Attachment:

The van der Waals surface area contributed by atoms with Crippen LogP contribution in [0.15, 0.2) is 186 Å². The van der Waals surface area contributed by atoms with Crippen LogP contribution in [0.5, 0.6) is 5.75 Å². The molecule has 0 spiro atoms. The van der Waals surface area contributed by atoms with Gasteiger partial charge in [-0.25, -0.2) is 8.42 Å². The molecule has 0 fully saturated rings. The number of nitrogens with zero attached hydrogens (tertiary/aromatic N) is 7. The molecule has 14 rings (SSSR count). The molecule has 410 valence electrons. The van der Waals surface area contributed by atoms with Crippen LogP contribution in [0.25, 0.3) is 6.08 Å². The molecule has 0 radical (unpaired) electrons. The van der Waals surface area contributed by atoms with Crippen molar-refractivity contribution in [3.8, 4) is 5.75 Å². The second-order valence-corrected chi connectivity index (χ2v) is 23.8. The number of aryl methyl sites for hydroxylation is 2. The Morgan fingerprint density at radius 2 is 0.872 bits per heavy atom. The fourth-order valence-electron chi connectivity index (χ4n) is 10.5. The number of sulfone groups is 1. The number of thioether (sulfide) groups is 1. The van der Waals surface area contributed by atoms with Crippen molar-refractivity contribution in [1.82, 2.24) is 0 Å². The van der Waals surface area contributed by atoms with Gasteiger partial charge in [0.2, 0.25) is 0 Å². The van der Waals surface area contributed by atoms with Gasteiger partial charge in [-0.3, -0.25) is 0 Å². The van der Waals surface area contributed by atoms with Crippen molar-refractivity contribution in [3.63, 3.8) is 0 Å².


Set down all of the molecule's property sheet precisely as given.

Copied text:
The van der Waals surface area contributed by atoms with Crippen LogP contribution in [0.15, 0.2) is 186 Å². The van der Waals surface area contributed by atoms with Crippen LogP contribution in [0.5, 0.6) is 5.75 Å². The molecule has 0 spiro atoms. The van der Waals surface area contributed by atoms with Gasteiger partial charge in [-0.25, -0.2) is 8.42 Å². The molecule has 0 fully saturated rings. The number of nitrogens with zero attached hydrogens (tertiary/aromatic N) is 7. The molecule has 14 rings (SSSR count). The molecule has 410 valence electrons. The van der Waals surface area contributed by atoms with Crippen LogP contribution in [0.25, 0.3) is 6.08 Å². The molecule has 0 radical (unpaired) electrons. The van der Waals surface area contributed by atoms with Crippen molar-refractivity contribution in [3.8, 4) is 5.75 Å². The second-order valence-corrected chi connectivity index (χ2v) is 23.8. The number of aryl methyl sites for hydroxylation is 2. The Morgan fingerprint density at radius 2 is 0.872 bits per heavy atom. The fourth-order valence-electron chi connectivity index (χ4n) is 10.5. The number of sulfone groups is 1. The number of thioether (sulfide) groups is 1. The van der Waals surface area contributed by atoms with Crippen molar-refractivity contribution in [1.82, 2.24) is 0 Å². The van der Waals surface area contributed by atoms with Gasteiger partial charge in [0.2, 0.25) is 0 Å². The van der Waals surface area contributed by atoms with Gasteiger partial charge in [-0.3, -0.25) is 0 Å². The van der Waals surface area contributed by atoms with Crippen molar-refractivity contribution in [3.63, 3.8) is 0 Å².